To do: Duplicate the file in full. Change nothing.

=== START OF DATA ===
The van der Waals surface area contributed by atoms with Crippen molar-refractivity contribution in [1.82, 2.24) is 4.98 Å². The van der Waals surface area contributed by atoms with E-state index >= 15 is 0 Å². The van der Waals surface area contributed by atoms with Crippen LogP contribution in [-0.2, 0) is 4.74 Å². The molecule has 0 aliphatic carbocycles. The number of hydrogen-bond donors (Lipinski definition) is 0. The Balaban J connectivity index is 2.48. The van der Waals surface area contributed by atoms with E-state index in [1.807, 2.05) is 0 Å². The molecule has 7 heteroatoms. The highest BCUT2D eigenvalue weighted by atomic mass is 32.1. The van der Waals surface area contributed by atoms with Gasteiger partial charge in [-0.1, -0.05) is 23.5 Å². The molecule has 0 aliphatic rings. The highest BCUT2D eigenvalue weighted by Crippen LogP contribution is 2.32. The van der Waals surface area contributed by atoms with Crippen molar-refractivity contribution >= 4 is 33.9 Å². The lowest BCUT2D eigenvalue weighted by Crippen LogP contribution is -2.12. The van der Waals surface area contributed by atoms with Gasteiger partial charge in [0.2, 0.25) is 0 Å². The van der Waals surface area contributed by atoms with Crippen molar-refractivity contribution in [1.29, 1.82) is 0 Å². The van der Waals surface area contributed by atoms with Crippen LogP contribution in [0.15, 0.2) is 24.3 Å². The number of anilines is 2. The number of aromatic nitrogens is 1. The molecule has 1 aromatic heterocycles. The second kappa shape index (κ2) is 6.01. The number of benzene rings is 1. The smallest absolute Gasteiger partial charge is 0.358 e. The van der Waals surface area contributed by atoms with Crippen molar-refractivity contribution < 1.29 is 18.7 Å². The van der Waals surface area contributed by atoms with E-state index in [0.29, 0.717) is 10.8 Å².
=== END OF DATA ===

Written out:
The van der Waals surface area contributed by atoms with Crippen molar-refractivity contribution in [1.82, 2.24) is 4.98 Å². The van der Waals surface area contributed by atoms with E-state index >= 15 is 0 Å². The van der Waals surface area contributed by atoms with Crippen LogP contribution in [-0.2, 0) is 4.74 Å². The molecule has 0 aliphatic carbocycles. The number of hydrogen-bond donors (Lipinski definition) is 0. The Balaban J connectivity index is 2.48. The van der Waals surface area contributed by atoms with E-state index in [1.807, 2.05) is 0 Å². The molecule has 7 heteroatoms. The highest BCUT2D eigenvalue weighted by atomic mass is 32.1. The van der Waals surface area contributed by atoms with Gasteiger partial charge in [-0.1, -0.05) is 23.5 Å². The molecule has 0 aliphatic rings. The highest BCUT2D eigenvalue weighted by Crippen LogP contribution is 2.32. The van der Waals surface area contributed by atoms with Crippen molar-refractivity contribution >= 4 is 33.9 Å². The lowest BCUT2D eigenvalue weighted by Crippen LogP contribution is -2.12. The van der Waals surface area contributed by atoms with Gasteiger partial charge in [0.2, 0.25) is 0 Å². The van der Waals surface area contributed by atoms with Crippen molar-refractivity contribution in [1.29, 1.82) is 0 Å². The van der Waals surface area contributed by atoms with Crippen LogP contribution in [0.15, 0.2) is 24.3 Å². The number of anilines is 2. The number of aromatic nitrogens is 1. The molecule has 1 aromatic heterocycles. The second kappa shape index (κ2) is 6.01. The number of benzene rings is 1. The smallest absolute Gasteiger partial charge is 0.358 e. The van der Waals surface area contributed by atoms with Crippen molar-refractivity contribution < 1.29 is 18.7 Å². The van der Waals surface area contributed by atoms with E-state index in [0.29, 0.717) is 10.8 Å².